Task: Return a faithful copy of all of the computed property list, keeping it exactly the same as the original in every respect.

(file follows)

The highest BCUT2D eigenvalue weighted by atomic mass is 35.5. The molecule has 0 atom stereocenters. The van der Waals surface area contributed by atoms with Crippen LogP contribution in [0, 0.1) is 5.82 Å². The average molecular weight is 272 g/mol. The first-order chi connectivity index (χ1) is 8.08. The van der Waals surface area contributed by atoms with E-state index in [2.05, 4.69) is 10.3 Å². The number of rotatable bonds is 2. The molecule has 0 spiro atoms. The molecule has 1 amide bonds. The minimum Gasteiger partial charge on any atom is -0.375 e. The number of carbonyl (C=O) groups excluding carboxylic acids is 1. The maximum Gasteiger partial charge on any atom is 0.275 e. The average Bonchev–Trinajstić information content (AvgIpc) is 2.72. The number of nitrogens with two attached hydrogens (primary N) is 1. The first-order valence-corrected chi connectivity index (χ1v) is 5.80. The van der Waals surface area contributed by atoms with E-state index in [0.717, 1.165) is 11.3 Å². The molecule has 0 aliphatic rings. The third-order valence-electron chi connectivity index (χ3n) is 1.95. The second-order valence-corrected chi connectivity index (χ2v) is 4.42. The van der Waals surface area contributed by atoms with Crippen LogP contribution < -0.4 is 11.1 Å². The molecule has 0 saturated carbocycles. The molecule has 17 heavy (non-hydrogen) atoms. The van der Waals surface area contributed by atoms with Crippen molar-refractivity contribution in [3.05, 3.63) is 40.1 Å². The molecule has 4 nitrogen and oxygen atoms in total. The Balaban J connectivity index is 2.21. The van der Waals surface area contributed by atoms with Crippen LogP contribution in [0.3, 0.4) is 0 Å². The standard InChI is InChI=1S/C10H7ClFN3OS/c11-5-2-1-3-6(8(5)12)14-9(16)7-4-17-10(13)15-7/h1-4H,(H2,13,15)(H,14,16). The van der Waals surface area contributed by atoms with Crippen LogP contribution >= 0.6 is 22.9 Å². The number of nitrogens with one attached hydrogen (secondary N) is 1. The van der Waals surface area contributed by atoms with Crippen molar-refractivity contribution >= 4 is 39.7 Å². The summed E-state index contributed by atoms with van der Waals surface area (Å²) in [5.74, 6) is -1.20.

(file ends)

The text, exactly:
The highest BCUT2D eigenvalue weighted by atomic mass is 35.5. The molecule has 0 atom stereocenters. The van der Waals surface area contributed by atoms with Crippen LogP contribution in [0, 0.1) is 5.82 Å². The average molecular weight is 272 g/mol. The first-order chi connectivity index (χ1) is 8.08. The van der Waals surface area contributed by atoms with E-state index in [2.05, 4.69) is 10.3 Å². The number of rotatable bonds is 2. The molecule has 0 spiro atoms. The molecule has 1 amide bonds. The minimum Gasteiger partial charge on any atom is -0.375 e. The number of carbonyl (C=O) groups excluding carboxylic acids is 1. The maximum Gasteiger partial charge on any atom is 0.275 e. The average Bonchev–Trinajstić information content (AvgIpc) is 2.72. The number of nitrogens with two attached hydrogens (primary N) is 1. The first-order valence-corrected chi connectivity index (χ1v) is 5.80. The van der Waals surface area contributed by atoms with E-state index in [0.717, 1.165) is 11.3 Å². The molecule has 0 aliphatic rings. The third-order valence-electron chi connectivity index (χ3n) is 1.95. The second-order valence-corrected chi connectivity index (χ2v) is 4.42. The van der Waals surface area contributed by atoms with Crippen LogP contribution < -0.4 is 11.1 Å². The molecule has 0 saturated carbocycles. The molecule has 17 heavy (non-hydrogen) atoms. The van der Waals surface area contributed by atoms with Crippen molar-refractivity contribution in [3.05, 3.63) is 40.1 Å². The molecule has 4 nitrogen and oxygen atoms in total. The Balaban J connectivity index is 2.21. The van der Waals surface area contributed by atoms with Crippen LogP contribution in [0.3, 0.4) is 0 Å². The standard InChI is InChI=1S/C10H7ClFN3OS/c11-5-2-1-3-6(8(5)12)14-9(16)7-4-17-10(13)15-7/h1-4H,(H2,13,15)(H,14,16). The van der Waals surface area contributed by atoms with Crippen LogP contribution >= 0.6 is 22.9 Å². The number of nitrogens with one attached hydrogen (secondary N) is 1. The van der Waals surface area contributed by atoms with Crippen molar-refractivity contribution >= 4 is 39.7 Å². The summed E-state index contributed by atoms with van der Waals surface area (Å²) in [5.74, 6) is -1.20.